Oxaliplatin-induced grade IV pulmonary toxicity and pulmonary fibrosis are rare, reported in less than 1% of patients, and one patient death from eosinophilic pneumonia has been recorded . Twenty-six cases of oxaliplatin-related pulmonary toxicity have been described in the literature, as shown in Table 1. Currently, the available data on its pulmonary toxicity are scarce, and there are no established recommendations for its management.
Drug-induced pneumonitis is usually a diagnosis of exclusion. It is established by a temporal association between exposure to a specific drug and the development of respiratory symptoms and signs, supported by radiological findings or a pathological pattern. In a cancer patient under chemotherapy, it must be considered when diagnostic algorithms have excluded all other potential causes, such as infection, pulmonary embolism, alveolar haemorrhage, lymphangiosis and heart failure [5,6,7]. The diagnostic suspicion is crucial, because drug withdrawal often results in clinical and radiological improvement, as observed in the case we report . The temporal evolution after the beginning of treatment varies between studies. Thus, interstitial pneumonia may occur soon after treatment initiation. It may also occur a few months after adjuvant treatment, as seen in our patient.
Wilcox et al. reported three cases of pre-existing mild ILD worsening under oxaliplatin therapy, in one of the cases with severe acute respiratory failure and death .
An accurate diagnosis of pulmonary toxicity is challenging given the non-specificity of symptoms and variety of other probable causes, making accurate diagnosis difficult.
Most cases of oxaliplatin-associated pulmonary fibrosis reported in the literature have a rapid and fatal course [9,10,11]. Pontes et al. described three fatal cases of interstitial pneumonitis rapidly evolving to pulmonary fibrosis and death after oxaliplatin administration, as part of an oxaliplatin, 5-fluorouracil (5-FU) and leucovorin regimen, without response to conventional medical treatment . Our case, similarly to others mentioned above, puts into evidence the potential pulmonary toxicity of this drug, fortunately with a good clinical evolution under chemotherapy discontinuation. The interstitial pattern seemed to be rapidly progressive, evolving to fibrosis, as observed in the HRCT scan of December 2016.
Only a few publications have described pulmonary fibrosis following oxaliplatin. More recently, Lee et al. described a case of organizing pneumonia secondary to chemotherapy combined with oxaliplatin , and Wildner et al. reported acute lung injury after one cycle of combined chemotherapy with 5-FU and oxaliplatin, with histological evidence of extensive granulomatous inflammation . A case of eosinophilic pneumonia secondary to oxaliplatin monotherapy with a fatal course was also reported . Overall, 30 cases of oxaliplatin-related pulmonary toxicity have been reported in the literature, as shown in Table 1, of which more than 50% had an adverse outcome (17 patients died).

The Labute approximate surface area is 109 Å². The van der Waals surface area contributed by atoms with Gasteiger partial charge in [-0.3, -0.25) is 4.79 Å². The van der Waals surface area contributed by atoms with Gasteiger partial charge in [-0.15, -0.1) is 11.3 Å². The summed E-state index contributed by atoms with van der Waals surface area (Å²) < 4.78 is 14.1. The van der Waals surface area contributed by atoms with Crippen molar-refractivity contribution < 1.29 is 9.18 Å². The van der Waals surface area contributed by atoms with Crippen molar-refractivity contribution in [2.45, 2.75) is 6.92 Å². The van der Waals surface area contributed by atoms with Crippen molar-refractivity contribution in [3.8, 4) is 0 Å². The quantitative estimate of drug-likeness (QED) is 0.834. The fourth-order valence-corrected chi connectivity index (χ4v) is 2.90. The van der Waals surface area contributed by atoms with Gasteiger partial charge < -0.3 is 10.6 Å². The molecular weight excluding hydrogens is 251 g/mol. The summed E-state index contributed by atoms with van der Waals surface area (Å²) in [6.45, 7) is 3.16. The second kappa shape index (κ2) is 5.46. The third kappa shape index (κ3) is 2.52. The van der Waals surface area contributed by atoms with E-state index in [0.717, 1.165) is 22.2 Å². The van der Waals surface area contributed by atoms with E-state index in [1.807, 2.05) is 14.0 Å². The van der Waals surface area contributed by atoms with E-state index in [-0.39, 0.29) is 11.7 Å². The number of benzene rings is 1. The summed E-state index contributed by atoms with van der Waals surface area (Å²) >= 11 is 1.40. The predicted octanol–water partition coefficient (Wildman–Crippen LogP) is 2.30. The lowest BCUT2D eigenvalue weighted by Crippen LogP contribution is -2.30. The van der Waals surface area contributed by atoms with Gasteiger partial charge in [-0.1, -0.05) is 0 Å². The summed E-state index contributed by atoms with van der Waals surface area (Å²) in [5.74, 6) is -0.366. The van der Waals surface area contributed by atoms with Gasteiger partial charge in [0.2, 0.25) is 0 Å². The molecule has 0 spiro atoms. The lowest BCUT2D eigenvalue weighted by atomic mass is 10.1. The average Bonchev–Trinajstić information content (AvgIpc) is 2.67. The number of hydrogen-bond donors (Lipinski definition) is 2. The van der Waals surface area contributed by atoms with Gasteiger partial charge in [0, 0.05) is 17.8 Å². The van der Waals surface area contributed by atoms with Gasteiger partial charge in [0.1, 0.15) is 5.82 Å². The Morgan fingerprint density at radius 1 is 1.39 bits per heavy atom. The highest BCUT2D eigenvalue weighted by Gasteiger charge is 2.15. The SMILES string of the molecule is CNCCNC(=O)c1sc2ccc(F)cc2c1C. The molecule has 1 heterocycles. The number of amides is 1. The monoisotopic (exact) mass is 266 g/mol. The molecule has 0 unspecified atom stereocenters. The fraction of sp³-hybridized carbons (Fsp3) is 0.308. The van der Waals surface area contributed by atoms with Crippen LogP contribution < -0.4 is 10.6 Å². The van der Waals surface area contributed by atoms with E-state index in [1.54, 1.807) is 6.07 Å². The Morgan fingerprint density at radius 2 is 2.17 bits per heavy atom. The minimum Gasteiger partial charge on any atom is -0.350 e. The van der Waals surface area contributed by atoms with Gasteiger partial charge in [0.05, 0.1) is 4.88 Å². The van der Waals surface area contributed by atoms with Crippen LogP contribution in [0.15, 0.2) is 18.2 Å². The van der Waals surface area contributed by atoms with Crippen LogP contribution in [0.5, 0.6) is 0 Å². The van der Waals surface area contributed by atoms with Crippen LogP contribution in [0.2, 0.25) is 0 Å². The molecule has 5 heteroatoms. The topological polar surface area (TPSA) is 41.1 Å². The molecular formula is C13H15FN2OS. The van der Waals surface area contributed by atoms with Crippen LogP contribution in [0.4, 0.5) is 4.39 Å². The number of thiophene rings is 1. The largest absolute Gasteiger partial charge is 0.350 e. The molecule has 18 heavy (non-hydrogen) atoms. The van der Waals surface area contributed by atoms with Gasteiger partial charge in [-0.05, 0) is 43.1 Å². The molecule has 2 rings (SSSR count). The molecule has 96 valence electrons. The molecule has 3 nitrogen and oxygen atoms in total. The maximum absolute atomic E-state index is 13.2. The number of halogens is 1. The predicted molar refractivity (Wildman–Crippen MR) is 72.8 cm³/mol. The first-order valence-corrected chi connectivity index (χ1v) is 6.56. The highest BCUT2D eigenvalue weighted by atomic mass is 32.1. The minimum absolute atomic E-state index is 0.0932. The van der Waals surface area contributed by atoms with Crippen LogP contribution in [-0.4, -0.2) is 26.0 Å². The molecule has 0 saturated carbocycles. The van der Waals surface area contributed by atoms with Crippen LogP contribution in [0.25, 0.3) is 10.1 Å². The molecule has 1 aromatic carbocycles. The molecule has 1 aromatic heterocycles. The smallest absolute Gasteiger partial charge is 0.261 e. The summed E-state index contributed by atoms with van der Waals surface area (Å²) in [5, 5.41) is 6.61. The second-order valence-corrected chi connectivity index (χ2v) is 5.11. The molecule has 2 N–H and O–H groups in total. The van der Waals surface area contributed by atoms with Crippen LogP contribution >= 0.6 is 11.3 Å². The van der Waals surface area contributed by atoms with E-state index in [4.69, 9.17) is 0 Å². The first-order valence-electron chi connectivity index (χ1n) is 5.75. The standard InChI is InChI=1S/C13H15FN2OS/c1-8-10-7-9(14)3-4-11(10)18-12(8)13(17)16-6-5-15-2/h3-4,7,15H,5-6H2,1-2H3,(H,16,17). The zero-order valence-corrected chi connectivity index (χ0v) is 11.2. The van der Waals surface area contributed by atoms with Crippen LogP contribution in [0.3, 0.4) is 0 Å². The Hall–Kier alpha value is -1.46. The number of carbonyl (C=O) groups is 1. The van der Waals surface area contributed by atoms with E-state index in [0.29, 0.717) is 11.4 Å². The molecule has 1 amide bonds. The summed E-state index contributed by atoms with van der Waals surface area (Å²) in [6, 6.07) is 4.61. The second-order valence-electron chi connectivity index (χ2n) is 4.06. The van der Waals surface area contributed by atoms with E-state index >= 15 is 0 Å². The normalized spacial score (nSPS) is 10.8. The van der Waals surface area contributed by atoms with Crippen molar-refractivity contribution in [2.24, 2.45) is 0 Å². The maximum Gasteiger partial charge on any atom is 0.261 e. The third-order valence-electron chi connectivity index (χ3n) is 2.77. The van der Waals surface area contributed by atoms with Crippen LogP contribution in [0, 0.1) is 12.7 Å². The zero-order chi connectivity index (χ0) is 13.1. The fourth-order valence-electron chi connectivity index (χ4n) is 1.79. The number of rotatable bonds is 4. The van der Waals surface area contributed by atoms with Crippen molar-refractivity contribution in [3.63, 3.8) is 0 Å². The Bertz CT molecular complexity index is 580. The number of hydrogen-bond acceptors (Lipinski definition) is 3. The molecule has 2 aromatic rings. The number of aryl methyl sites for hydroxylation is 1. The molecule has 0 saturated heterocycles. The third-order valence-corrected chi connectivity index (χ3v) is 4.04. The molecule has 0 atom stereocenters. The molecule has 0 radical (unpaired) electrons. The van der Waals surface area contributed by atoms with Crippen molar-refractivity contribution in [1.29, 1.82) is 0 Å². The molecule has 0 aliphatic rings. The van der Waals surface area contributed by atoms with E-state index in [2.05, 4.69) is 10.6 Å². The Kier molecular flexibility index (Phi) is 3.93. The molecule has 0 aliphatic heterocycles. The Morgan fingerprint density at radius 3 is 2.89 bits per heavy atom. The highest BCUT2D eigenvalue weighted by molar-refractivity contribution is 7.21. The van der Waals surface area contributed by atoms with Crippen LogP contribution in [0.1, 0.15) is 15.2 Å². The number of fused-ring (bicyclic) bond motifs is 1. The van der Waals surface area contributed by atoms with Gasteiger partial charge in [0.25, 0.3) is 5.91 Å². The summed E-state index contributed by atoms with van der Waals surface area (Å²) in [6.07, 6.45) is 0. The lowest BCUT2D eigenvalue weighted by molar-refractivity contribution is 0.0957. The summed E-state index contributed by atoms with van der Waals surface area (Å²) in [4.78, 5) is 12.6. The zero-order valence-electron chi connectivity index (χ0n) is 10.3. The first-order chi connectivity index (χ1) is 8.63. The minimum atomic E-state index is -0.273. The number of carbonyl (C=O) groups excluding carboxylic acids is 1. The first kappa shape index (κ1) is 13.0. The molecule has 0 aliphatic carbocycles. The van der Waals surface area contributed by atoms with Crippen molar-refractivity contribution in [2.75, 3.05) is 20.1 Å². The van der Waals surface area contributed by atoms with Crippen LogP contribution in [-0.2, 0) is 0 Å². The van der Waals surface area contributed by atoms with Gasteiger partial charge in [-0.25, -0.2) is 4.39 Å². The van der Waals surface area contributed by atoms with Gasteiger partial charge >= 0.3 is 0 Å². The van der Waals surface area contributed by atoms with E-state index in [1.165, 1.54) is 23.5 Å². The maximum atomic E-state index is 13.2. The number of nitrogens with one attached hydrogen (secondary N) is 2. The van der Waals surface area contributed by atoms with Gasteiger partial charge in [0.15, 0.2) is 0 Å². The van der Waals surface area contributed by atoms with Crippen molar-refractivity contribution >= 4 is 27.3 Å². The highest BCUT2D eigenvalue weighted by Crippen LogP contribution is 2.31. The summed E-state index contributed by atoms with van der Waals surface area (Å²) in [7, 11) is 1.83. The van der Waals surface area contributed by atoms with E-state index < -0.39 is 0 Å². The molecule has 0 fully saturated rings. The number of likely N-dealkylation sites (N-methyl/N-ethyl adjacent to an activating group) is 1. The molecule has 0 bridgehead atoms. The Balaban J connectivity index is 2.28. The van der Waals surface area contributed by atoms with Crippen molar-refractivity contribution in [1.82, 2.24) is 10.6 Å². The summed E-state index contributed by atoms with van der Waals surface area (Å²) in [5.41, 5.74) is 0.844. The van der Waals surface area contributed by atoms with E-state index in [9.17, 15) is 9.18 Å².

Most patients were male (23/30, 77%), 83% were older than 60 years and diagnosed with metastatic colorectal carcinoma, and 57% were treated with oxaliplatin for less than 6 months. As shown in Table 1, 12 (40%) patients had previous lung disease and three (10%) were smokers. In the current report, our patient had lung emphysema and was a former smoker. Indeed, it has been suggested that previous lung disease may be a risk factor for oxaliplatin-induced pulmonary toxicity , but considering the small number of cases reported, this correlation cannot be assumed. Of the 30 cases reported, nine patients died as a result of pulmonary toxicity.
Thus, as mentioned above, drug-induced pneumonitis is a diagnosis of exclusion. Indeed, extensive research has been performed to rule out the most common causes of pneumonitis, including in the patient we describe here. Fifteen of the 26 patients were treated according to the FOLFOX protocol (oxaliplatin/5-FU/leucovorin), and five of the 26 patients were treated with the FOLFOX protocol with the addition of bevacizumab, a vascular endothelial growth factor inhibitor monoclonal antibody. Few incidents of acute lung fibrosis have been reported in patients treated with 5-FU and cisplatin, although 5-FU is a widely used agent.
Muneoka et al.  reported a case of interstitial pneumonitis induced by oxaliplatin, 5-FU and leucovorin, which improved with therapy, without additional pulmonary toxicity following the introduction of 5-FU/leucovorin alone. The main cause of induced interstitial pneumonitis in the cases reported in the literature is thought to be oxaliplatin .
The exact mechanisms that link oxaliplatin to direct lung parenchyma damage are not known. One of the conclusions of a study by Rubbia-Brandt et al. , following examination of liver specimens from patients with colorectal carcinoma undergoing neoadjuvant chemotherapy and metastasectomy, was that oxaliplatin can favor sinusoidal injury, fibrosis and veno-occlusive lesions. These effects may be related to oxidative damage and glutathione depletion triggered by oxaliplatin and may be extrapolated as a possible pathological mechanism of pulmonary injury . In fact, glutathione protects lung parenchyma from oxidative damage, and therefore its depletion may trigger interstitial pneumonitis and subsequent pulmonary fibrosis .